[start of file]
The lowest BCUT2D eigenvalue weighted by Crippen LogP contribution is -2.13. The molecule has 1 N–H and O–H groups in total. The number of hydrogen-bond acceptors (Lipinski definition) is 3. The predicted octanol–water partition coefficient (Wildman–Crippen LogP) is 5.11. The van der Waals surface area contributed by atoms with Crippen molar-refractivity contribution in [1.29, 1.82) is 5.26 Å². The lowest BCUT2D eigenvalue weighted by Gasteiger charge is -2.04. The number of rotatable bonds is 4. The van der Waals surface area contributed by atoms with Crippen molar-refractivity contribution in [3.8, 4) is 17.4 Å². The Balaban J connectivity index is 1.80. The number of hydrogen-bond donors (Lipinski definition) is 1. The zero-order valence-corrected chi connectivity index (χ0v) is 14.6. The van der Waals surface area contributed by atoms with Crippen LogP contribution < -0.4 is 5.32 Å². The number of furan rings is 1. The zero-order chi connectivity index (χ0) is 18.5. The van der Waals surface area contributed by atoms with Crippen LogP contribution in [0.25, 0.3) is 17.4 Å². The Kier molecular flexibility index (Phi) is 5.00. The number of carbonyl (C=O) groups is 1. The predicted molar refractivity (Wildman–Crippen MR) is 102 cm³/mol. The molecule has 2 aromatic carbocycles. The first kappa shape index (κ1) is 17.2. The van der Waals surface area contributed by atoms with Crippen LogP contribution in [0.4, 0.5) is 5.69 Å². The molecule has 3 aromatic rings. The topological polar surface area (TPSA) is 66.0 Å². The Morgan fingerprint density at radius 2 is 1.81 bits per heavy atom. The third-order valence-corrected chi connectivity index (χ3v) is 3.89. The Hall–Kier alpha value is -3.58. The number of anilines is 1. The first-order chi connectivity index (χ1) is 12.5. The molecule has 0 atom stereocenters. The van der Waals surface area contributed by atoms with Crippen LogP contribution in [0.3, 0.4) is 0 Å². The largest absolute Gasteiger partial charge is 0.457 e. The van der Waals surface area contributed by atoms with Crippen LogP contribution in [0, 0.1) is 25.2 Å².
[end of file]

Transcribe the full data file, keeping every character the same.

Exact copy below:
The lowest BCUT2D eigenvalue weighted by Crippen LogP contribution is -2.13. The molecule has 1 N–H and O–H groups in total. The number of hydrogen-bond acceptors (Lipinski definition) is 3. The predicted octanol–water partition coefficient (Wildman–Crippen LogP) is 5.11. The van der Waals surface area contributed by atoms with Crippen molar-refractivity contribution in [1.29, 1.82) is 5.26 Å². The lowest BCUT2D eigenvalue weighted by Gasteiger charge is -2.04. The number of rotatable bonds is 4. The van der Waals surface area contributed by atoms with Crippen molar-refractivity contribution in [3.8, 4) is 17.4 Å². The Balaban J connectivity index is 1.80. The number of hydrogen-bond donors (Lipinski definition) is 1. The zero-order valence-corrected chi connectivity index (χ0v) is 14.6. The van der Waals surface area contributed by atoms with Crippen LogP contribution < -0.4 is 5.32 Å². The number of furan rings is 1. The zero-order chi connectivity index (χ0) is 18.5. The van der Waals surface area contributed by atoms with Crippen LogP contribution in [0.25, 0.3) is 17.4 Å². The Kier molecular flexibility index (Phi) is 5.00. The number of carbonyl (C=O) groups is 1. The predicted molar refractivity (Wildman–Crippen MR) is 102 cm³/mol. The molecule has 2 aromatic carbocycles. The first kappa shape index (κ1) is 17.2. The van der Waals surface area contributed by atoms with Crippen LogP contribution in [0.4, 0.5) is 5.69 Å². The molecule has 3 aromatic rings. The topological polar surface area (TPSA) is 66.0 Å². The Morgan fingerprint density at radius 2 is 1.81 bits per heavy atom. The third-order valence-corrected chi connectivity index (χ3v) is 3.89. The Hall–Kier alpha value is -3.58. The number of anilines is 1. The first-order chi connectivity index (χ1) is 12.5. The molecule has 0 atom stereocenters. The van der Waals surface area contributed by atoms with Crippen LogP contribution in [0.3, 0.4) is 0 Å². The largest absolute Gasteiger partial charge is 0.457 e. The van der Waals surface area contributed by atoms with Crippen LogP contribution in [0, 0.1) is 25.2 Å².